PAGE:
Neil Young’s Film Lounge – Shaun of the Dead

Published on: March 23rd, 2004

SHAUN OF THE DEAD

6+/10

UK (UK/US) 2004 : Edgar WRIGHT : 97 mins

Shaun of the DeadEngagingly – and accurately – billing itself as “a romantic comedy… with zombies” UK-American co-production Shaun of the Dead is a cut above most British romantic comedies (especially those in the insipid Love Actually vein) and it’s also much more satisfying than this year’s clueless Dawn of the Dead remake. Ranged alongside previous British zombie movies, however, it’s the worst of the lot – but that isn’t saying very much, as there have really only been two previous examples of the sub-genre: Hammer Studios’ surprisingly political Plague of the Zombies (1965) and the surprisingly gory Living Dead at the Manchester Morgue (1973).

Then again, neither of these is very ‘British’ – the atmosphere of Plague (which features a truly phenomenal performance from Jacqueline Pearce) is emphatically Cornish, while Living Dead was shot in and around Derbyshire’s Peak District by a mostly Spanish cast and crew. Incidentally, Danny Boyle’s overpraised 28 Days Later was widely described as a zombie film but, as Boyle himself never tired of pointing out, technically speaking there weren’t any zombies involved at all.

In between 1965 and 1973, of course, the modern zombie movie as we know it was born in Pittsburgh via George Romero’s Night of the Living Dead (1968). There’s speculation that Romero may have been influenced by Hammer’s zombie classic and, if so, Shaun of the Dead represents a neat closing of the circle. A mostly effective – if somewhat uneven – spoof of Romero-style zombie epics, Wright’s film scores by relocating the action to a humdrum London suburb and rooting the mayhem in an well-observed stratum of modern-day lower-middle-class British society.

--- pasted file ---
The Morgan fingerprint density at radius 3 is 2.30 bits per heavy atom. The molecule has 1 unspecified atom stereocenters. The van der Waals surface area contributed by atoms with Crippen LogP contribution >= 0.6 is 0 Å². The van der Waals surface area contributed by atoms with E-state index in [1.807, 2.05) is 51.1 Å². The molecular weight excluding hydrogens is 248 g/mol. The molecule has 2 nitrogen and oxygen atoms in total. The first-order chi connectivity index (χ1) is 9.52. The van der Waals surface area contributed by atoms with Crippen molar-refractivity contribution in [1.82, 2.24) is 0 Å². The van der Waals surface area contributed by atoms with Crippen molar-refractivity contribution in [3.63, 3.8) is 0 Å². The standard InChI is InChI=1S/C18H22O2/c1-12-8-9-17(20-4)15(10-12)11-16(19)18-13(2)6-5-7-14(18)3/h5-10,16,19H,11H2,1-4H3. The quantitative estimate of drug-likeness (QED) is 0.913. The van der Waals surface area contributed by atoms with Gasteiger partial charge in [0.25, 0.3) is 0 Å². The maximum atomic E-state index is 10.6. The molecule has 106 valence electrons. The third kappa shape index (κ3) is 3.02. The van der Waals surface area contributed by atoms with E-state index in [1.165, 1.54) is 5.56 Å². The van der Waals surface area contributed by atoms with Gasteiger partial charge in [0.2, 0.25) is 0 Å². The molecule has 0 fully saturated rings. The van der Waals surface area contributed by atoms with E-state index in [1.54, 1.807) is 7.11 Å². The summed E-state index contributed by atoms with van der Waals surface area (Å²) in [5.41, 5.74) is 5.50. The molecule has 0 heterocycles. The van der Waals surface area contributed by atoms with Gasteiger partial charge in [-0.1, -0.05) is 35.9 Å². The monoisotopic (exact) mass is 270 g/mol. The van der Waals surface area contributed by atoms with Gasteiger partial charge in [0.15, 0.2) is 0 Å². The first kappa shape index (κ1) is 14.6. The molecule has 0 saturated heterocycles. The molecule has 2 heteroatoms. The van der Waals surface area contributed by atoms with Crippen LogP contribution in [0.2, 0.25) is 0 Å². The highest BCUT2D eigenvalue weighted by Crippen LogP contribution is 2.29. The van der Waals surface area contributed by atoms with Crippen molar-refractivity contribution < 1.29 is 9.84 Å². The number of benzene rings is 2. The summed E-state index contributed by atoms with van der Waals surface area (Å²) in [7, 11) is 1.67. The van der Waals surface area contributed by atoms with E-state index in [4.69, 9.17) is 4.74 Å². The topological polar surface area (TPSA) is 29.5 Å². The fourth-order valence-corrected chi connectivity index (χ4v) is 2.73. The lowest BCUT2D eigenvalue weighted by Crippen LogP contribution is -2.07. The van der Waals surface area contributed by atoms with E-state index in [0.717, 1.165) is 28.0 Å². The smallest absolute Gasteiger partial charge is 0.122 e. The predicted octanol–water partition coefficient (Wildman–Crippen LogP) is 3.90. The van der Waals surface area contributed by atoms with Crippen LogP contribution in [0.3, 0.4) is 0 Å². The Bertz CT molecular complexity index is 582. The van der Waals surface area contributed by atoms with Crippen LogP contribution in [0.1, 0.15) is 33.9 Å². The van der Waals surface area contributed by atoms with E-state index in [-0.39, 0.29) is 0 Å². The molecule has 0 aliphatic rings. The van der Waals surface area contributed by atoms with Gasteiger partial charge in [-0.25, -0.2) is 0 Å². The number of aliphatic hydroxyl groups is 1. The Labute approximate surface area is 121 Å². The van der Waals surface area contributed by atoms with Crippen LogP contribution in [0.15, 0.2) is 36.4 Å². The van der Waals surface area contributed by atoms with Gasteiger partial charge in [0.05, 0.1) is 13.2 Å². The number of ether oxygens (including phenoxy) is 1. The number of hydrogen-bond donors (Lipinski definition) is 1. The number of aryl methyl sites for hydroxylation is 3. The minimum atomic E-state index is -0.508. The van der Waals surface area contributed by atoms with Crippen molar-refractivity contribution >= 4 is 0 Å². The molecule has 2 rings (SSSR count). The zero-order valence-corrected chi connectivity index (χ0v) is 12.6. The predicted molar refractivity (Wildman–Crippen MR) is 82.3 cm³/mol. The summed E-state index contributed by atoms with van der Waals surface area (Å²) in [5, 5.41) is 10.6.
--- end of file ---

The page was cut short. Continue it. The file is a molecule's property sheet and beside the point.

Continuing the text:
As the opening scenes make clear, modern life has so desensitised urban Britons that many of them are pretty much zombified already – Manchester Morgue made the exact same point in the exact same way (shots of vacant-looking folk at a bus-stop) more than three decades ago. One of the overworked, emotionally stunted cogs in the post-industrial machine is Shaun (Simon Pegg) a balding, innocuous 29-year-old shop-manager in the throes of being dumped by his long-suffering girlfriend Liz (Kate Ashfield). So wrapped up in his own neuroses and problems is he than Shaun initially fails to notice anything amiss when an unexplained catastrophe turns most of his neighbours into psychopathic zombies. Shaun, Liz and their friends instinctively flee to their favourite watering-hole – a pub called The Winchester – only to find themselves cornered by the flesh-eating undead hordes…

Dylan MoranThe team behind Shaun – including director/co-writer Wright and star/co-writer Pegg – cut their teeth on the postmodern British TV comedy Spaced, and at times their film does have the feel of a one-joke, over-extended sitcom episode. Once Shaun and company make it to the Winchester around an hour in, the movie pretty much treads water until lurching to a halt with an abrupt and woefully unconvincing deus-ex-machina finale. The lack of proper structure means that Shaun of the Dead is really only ever as funny as its most recent gag: unfortunately the last gag of all is one of the weakest, perhaps explaining why the film may leave many viewers with a vaguely dissatisfied feeling as they walk out of the cinema.

That said, the film has gone down extremely well with many critics and audiences, especially in advance US screenings: there’s certainly no shortage of decent jokes spread across its relatively nimble 97-minute running-time (including a Verhoevenish use of TV footage, both real and fictional) as well as some surprisingly touching moments as Shaun’s loved ones succumb to the zombie ‘infection’. And how could anyone resist a film which manages to drop in a reference to Bertrand Russell (without sounding at all pretentious) and also feature the on-screen disembowelment of Dylan Moran?

13th April, 2004
(seen 10th April : UGC, Boldon : public show)

by Neil Young